Remember Pastor Lentz? Half a year later, he told us things were not yet better, saying the demolition of damaged buildings was only half done and rebuilding had not yet fully begun in Port St. Joe. And he felt “exhausted.”

“If I am honest, this moment, six months in, may be the hardest yet,” Lentz wrote in a first-person piece. “Researchers tell us at about the six-month mark the adrenaline from trauma wears off and desperation sets in. I am certainly seeing people wearing down.”

The fatigue was a familiar feeling, with others saying the structural damaged done to homes had reached a tipping point, translating into homeless and unemployment.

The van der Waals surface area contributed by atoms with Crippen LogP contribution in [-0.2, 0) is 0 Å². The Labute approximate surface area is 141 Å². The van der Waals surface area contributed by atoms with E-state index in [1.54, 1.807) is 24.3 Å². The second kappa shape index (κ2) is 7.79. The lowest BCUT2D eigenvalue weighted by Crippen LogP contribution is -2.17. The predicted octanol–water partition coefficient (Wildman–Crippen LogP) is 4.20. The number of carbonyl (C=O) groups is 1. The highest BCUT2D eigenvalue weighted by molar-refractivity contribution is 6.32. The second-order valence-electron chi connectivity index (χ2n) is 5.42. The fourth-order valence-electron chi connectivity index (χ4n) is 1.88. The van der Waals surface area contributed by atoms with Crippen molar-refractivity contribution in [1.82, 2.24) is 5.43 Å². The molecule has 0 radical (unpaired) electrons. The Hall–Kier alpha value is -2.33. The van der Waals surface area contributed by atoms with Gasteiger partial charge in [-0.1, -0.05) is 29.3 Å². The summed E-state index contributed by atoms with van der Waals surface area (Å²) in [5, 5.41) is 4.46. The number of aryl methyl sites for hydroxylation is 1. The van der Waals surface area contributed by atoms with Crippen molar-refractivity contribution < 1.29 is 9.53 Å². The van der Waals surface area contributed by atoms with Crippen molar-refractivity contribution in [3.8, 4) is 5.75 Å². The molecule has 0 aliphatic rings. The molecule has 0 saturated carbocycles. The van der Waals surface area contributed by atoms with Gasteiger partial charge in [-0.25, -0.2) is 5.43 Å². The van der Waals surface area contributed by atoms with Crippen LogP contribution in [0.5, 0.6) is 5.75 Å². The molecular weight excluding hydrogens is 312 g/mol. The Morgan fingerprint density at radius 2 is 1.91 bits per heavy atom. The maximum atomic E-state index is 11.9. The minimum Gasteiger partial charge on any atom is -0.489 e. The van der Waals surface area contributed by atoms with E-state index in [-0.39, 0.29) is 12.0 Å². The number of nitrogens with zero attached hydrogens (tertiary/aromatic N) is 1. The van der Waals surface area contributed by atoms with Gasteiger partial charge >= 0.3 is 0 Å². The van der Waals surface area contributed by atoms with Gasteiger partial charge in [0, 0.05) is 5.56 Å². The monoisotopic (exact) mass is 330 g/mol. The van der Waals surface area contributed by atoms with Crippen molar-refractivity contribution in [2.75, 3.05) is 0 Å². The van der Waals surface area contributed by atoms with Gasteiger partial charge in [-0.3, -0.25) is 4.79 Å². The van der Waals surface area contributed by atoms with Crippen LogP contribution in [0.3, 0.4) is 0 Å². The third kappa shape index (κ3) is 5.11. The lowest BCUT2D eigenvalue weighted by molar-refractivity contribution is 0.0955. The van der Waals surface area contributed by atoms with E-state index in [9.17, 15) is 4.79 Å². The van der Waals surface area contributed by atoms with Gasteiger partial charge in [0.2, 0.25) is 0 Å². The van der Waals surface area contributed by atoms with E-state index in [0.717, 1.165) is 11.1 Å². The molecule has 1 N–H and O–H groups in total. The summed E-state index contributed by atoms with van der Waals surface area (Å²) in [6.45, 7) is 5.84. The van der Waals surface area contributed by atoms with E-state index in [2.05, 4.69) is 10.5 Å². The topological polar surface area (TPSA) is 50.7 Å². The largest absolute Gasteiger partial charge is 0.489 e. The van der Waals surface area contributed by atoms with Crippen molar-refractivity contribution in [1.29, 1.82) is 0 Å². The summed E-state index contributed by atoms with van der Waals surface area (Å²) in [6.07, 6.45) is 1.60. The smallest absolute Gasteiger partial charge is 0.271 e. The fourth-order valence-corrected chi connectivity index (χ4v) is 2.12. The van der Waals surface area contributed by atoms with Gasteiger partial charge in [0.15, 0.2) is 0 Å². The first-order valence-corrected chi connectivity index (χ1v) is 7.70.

For some, that feeling turned into calls for government support in recovery efforts.

“We’re not asking for handouts. We’re asking for help,” Bay County resident Terri Carter said on a visit to the state Capitol. “We’ve entrusted our lawmakers and governor with our livelihood and we want the support that we need.”

The state house took action the following month.

Hurricane Michael: We can still see its damage today

Florida’s Legislature approved an additional $220 million in the 2019-20 budget for those efforts, bringing total state funding to $1.8 billion. On the federal level, a federal package that would benefit those who have experienced everything from flooding to wildfires to hurricanes is still pending.

Meanwhile, the aftermath of Michael remains visible in our backyard.

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#sevenmonthslater #hurricanemichael #panhandlestrong #850strong